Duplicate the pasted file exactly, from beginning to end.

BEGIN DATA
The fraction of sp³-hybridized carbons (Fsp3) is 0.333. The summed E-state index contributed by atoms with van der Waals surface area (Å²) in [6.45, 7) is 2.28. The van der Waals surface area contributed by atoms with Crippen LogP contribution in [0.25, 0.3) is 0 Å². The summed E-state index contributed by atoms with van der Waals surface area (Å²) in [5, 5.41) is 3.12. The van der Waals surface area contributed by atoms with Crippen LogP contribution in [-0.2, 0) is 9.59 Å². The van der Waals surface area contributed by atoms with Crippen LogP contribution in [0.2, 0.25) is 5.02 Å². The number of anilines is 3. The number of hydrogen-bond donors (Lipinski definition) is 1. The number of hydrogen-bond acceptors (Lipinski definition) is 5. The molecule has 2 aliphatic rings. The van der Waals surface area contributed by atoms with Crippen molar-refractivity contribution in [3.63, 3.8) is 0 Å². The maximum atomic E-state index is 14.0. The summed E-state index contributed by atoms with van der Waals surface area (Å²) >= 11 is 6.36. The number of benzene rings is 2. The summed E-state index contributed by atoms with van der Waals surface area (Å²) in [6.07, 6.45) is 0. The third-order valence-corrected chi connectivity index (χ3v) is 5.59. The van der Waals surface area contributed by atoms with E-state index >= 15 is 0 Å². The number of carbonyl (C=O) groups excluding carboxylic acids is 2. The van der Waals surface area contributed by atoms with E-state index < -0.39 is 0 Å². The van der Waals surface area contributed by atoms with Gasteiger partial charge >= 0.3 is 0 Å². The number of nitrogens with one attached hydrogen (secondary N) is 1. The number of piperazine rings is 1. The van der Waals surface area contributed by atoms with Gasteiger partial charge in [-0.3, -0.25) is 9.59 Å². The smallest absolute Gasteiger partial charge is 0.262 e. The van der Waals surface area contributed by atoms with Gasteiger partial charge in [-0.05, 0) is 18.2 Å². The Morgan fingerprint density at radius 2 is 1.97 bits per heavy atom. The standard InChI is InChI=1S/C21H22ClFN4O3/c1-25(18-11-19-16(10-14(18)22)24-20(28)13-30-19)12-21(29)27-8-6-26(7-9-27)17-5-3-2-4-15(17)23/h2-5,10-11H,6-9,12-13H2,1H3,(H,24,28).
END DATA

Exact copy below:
The fraction of sp³-hybridized carbons (Fsp3) is 0.333. The summed E-state index contributed by atoms with van der Waals surface area (Å²) in [6.45, 7) is 2.28. The van der Waals surface area contributed by atoms with Crippen LogP contribution in [0.25, 0.3) is 0 Å². The summed E-state index contributed by atoms with van der Waals surface area (Å²) in [5, 5.41) is 3.12. The van der Waals surface area contributed by atoms with Crippen LogP contribution in [-0.2, 0) is 9.59 Å². The van der Waals surface area contributed by atoms with Crippen LogP contribution in [0.2, 0.25) is 5.02 Å². The number of anilines is 3. The number of hydrogen-bond donors (Lipinski definition) is 1. The number of hydrogen-bond acceptors (Lipinski definition) is 5. The molecule has 2 aliphatic rings. The van der Waals surface area contributed by atoms with Crippen molar-refractivity contribution in [3.63, 3.8) is 0 Å². The maximum atomic E-state index is 14.0. The summed E-state index contributed by atoms with van der Waals surface area (Å²) >= 11 is 6.36. The number of benzene rings is 2. The summed E-state index contributed by atoms with van der Waals surface area (Å²) in [6.07, 6.45) is 0. The third-order valence-corrected chi connectivity index (χ3v) is 5.59. The van der Waals surface area contributed by atoms with E-state index >= 15 is 0 Å². The number of carbonyl (C=O) groups excluding carboxylic acids is 2. The van der Waals surface area contributed by atoms with E-state index < -0.39 is 0 Å². The van der Waals surface area contributed by atoms with Gasteiger partial charge >= 0.3 is 0 Å². The number of nitrogens with one attached hydrogen (secondary N) is 1. The number of piperazine rings is 1. The van der Waals surface area contributed by atoms with Gasteiger partial charge in [-0.3, -0.25) is 9.59 Å². The smallest absolute Gasteiger partial charge is 0.262 e. The van der Waals surface area contributed by atoms with Gasteiger partial charge in [-0.05, 0) is 18.2 Å². The Morgan fingerprint density at radius 2 is 1.97 bits per heavy atom. The standard InChI is InChI=1S/C21H22ClFN4O3/c1-25(18-11-19-16(10-14(18)22)24-20(28)13-30-19)12-21(29)27-8-6-26(7-9-27)17-5-3-2-4-15(17)23/h2-5,10-11H,6-9,12-13H2,1H3,(H,24,28).